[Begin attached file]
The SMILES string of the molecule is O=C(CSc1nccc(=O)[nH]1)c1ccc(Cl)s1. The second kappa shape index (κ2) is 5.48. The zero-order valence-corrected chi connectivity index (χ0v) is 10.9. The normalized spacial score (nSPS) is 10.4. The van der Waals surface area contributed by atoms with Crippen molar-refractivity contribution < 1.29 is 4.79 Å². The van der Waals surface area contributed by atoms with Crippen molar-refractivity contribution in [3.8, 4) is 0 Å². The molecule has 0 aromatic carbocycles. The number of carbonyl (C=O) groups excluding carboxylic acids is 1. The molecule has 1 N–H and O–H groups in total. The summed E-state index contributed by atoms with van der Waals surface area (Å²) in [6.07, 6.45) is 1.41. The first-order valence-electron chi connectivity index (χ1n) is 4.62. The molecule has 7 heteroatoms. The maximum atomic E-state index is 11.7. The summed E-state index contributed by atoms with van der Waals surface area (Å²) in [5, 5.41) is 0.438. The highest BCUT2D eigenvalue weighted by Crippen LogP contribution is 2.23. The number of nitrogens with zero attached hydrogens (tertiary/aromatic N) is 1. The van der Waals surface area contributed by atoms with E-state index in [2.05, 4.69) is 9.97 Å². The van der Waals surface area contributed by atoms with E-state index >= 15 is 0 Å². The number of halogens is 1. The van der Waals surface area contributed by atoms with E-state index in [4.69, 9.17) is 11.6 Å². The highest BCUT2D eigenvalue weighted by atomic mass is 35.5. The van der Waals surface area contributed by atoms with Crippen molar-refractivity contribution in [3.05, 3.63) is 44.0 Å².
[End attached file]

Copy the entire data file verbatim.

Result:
The SMILES string of the molecule is O=C(CSc1nccc(=O)[nH]1)c1ccc(Cl)s1. The second kappa shape index (κ2) is 5.48. The zero-order valence-corrected chi connectivity index (χ0v) is 10.9. The normalized spacial score (nSPS) is 10.4. The van der Waals surface area contributed by atoms with Crippen molar-refractivity contribution < 1.29 is 4.79 Å². The van der Waals surface area contributed by atoms with Crippen molar-refractivity contribution in [3.8, 4) is 0 Å². The molecule has 0 aromatic carbocycles. The number of carbonyl (C=O) groups excluding carboxylic acids is 1. The molecule has 1 N–H and O–H groups in total. The summed E-state index contributed by atoms with van der Waals surface area (Å²) in [6.07, 6.45) is 1.41. The first-order valence-electron chi connectivity index (χ1n) is 4.62. The molecule has 7 heteroatoms. The maximum atomic E-state index is 11.7. The summed E-state index contributed by atoms with van der Waals surface area (Å²) in [5, 5.41) is 0.438. The highest BCUT2D eigenvalue weighted by Crippen LogP contribution is 2.23. The number of nitrogens with zero attached hydrogens (tertiary/aromatic N) is 1. The van der Waals surface area contributed by atoms with E-state index in [2.05, 4.69) is 9.97 Å². The van der Waals surface area contributed by atoms with E-state index >= 15 is 0 Å². The number of halogens is 1. The van der Waals surface area contributed by atoms with E-state index in [4.69, 9.17) is 11.6 Å². The highest BCUT2D eigenvalue weighted by atomic mass is 35.5. The van der Waals surface area contributed by atoms with Crippen molar-refractivity contribution in [3.05, 3.63) is 44.0 Å².